University of Canberra Health Research Institute
11 Kirianri Street
Bruce ACT 2601
+61 (02) 6206 8312
There is growing demand for research evaluations that provide evidence of benefits and impacts on policy, practice, and population health. Methods to undertake impact analysis and evaluations have been developing over recent decades. There is a significant range of different frameworks, constructs, indicators and components identified in the literature ,. The terminology is often unclear, with a range of often ambiguous terms and concepts, with limited international consensus. Further, there are limited tools or support available on ‘how to’ undertake an impact analysis at the different stages of implementation. ,
Our goal was to develop a taxonomy, glossary and associated measurement tools for impact analysis of implementation research, using an onto-terminological approach and which focused on the process of implementation. The GIAF was developed over many years involving various stages and research methods. We have used the concepts presented in the literature, adapted previous research in the field and developed a new framework and taxonomy, glossary and toolkit. Our methods included scoping, development and refinement using a nominal group technique with a panel of subject matter experts for consensus development, testing, use and validation in the real world.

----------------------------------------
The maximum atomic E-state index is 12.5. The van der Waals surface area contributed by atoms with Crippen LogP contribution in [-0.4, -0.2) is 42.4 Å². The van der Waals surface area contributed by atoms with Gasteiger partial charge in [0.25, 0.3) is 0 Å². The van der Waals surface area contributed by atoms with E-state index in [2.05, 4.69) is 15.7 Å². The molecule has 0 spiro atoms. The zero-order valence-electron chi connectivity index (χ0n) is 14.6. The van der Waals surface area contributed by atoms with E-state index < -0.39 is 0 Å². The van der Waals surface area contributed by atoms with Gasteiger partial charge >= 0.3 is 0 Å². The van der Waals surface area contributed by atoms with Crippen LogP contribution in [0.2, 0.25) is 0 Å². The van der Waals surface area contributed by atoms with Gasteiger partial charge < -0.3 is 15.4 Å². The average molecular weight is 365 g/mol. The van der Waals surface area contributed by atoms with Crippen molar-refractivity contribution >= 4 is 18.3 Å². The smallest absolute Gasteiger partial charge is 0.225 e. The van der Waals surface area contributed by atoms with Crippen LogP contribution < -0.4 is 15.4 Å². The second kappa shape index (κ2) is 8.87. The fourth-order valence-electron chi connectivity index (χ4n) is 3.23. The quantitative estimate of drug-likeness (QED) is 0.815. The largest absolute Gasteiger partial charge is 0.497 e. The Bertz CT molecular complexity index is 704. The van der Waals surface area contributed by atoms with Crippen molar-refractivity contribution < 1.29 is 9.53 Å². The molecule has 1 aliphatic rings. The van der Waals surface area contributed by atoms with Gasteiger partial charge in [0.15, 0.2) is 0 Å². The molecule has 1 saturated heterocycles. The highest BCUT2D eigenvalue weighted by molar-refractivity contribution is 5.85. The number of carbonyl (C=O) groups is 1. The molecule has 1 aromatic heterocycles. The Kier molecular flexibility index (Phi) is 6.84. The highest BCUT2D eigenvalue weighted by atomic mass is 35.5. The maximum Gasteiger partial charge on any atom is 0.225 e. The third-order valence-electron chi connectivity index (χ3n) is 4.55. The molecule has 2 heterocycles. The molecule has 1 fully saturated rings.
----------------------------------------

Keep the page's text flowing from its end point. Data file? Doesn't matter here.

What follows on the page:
We have developed the GIAF to be ‘fit for purpose’ for any phase of implementation research: the pre-implementation (initiation); early implementation (maturity); or later implementation (evolution) once the original implementation research project is completed. The GIAF includes a toolkit relevant to any sector impacted by the research (e.g., research, education, employment, policy and practice, market, population and society). Critically key concepts, relevant to all health and social services research impacts underpins the GIAF.
The GIAF is registered under Creative Commons License.
There has been no funding available for the GIAF development.
UC acknowledges the Ngunnawal people, traditional custodians of the lands where Bruce campus is situated. We wish to acknowledge and respect their continuing culture and the contribution they make to the life of Canberra and the region. We also acknowledge all other First Nations Peoples on whose lands we gather.